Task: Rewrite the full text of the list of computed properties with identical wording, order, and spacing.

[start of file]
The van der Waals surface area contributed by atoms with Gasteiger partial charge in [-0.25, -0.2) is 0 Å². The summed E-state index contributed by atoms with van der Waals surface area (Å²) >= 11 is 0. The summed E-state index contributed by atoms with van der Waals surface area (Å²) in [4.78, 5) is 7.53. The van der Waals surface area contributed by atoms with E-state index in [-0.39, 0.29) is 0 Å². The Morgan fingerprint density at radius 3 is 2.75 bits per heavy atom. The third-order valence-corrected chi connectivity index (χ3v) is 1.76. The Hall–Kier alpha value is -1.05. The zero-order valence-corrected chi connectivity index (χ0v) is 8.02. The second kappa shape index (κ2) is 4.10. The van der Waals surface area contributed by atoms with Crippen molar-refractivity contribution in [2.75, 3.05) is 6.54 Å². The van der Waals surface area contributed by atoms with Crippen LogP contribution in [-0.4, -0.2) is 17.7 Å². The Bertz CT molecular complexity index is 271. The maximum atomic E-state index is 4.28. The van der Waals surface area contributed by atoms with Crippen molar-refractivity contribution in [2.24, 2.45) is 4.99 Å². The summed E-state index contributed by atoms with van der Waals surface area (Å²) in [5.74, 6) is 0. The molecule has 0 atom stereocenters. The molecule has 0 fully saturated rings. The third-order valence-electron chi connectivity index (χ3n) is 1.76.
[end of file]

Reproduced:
The van der Waals surface area contributed by atoms with Gasteiger partial charge in [-0.25, -0.2) is 0 Å². The summed E-state index contributed by atoms with van der Waals surface area (Å²) >= 11 is 0. The summed E-state index contributed by atoms with van der Waals surface area (Å²) in [4.78, 5) is 7.53. The van der Waals surface area contributed by atoms with E-state index in [-0.39, 0.29) is 0 Å². The Morgan fingerprint density at radius 3 is 2.75 bits per heavy atom. The third-order valence-corrected chi connectivity index (χ3v) is 1.76. The Hall–Kier alpha value is -1.05. The zero-order valence-corrected chi connectivity index (χ0v) is 8.02. The second kappa shape index (κ2) is 4.10. The van der Waals surface area contributed by atoms with Crippen molar-refractivity contribution in [2.75, 3.05) is 6.54 Å². The van der Waals surface area contributed by atoms with Crippen LogP contribution in [-0.4, -0.2) is 17.7 Å². The Bertz CT molecular complexity index is 271. The maximum atomic E-state index is 4.28. The van der Waals surface area contributed by atoms with Crippen molar-refractivity contribution in [2.24, 2.45) is 4.99 Å². The summed E-state index contributed by atoms with van der Waals surface area (Å²) in [5.74, 6) is 0. The molecule has 0 atom stereocenters. The molecule has 0 fully saturated rings. The third-order valence-electron chi connectivity index (χ3n) is 1.76.